Spring 2014

Preparation for Recitation 24

Read Reflections on Trusting Trust. This is one of our shortest readings--only three pages--but do not be deceived by its brevity. It is surprisingly deep and requires a lot of thinking to get your head around, but once you figure it out it is fascinating. Plus, you will know something that most people who haven't read this paper are quite clueless about.

This paper is probably best ingested by reading it carefully (your first reaction may be "What was that all about?"), discussing it in a small group, and then going back to read it again. Then discuss it in recitation, then read it a third time. On one of those three readings, you will probably say to yourself "Oh, now I get it!".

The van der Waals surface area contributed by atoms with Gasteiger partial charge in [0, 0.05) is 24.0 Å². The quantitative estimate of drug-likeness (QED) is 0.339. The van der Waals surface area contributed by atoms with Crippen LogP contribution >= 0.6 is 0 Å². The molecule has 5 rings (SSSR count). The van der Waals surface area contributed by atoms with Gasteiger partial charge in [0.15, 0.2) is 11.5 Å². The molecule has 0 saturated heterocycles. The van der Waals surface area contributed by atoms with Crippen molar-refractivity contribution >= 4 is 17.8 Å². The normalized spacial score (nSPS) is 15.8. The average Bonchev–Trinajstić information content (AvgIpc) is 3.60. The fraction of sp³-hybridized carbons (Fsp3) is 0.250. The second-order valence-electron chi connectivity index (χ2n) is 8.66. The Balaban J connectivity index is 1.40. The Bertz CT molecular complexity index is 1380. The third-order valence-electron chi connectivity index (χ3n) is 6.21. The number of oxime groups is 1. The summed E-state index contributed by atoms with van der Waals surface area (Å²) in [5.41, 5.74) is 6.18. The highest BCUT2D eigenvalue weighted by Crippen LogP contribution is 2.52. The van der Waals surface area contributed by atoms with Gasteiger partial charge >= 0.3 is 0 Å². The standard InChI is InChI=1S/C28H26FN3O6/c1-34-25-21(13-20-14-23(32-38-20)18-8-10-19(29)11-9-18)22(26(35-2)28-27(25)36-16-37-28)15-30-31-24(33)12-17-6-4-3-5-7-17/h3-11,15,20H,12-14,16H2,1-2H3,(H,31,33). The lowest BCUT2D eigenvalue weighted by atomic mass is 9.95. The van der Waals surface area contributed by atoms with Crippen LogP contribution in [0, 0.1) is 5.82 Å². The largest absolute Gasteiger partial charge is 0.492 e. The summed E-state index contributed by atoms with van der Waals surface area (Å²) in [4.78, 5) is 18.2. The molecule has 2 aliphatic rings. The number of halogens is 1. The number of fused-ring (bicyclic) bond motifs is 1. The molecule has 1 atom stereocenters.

The paper emphasizes how difficult it is to be sure that you know what your software actually does. One way to avoid treacherous software would be to write all your software yourself. Although this approach would in principle solve the problem, it is overwhelmingly impractical. One has no choice but to rely on, and thus trust, software from other sources.

Before coming to recitation, please answer the following questions:

Two programmers, Alice and Bob, want to buy the latest version of the Microsoft C compiler. Alice searches the Internet for the lowest price and downloads the compiler from a web site on some island in the Pacific Ocean. Bob buys a CD that claims to contain the same compiler from the local computer store.

  1. Who and what must Alice trust to believe that she received a compiler without Trojan horses?
  2. How about Bob?

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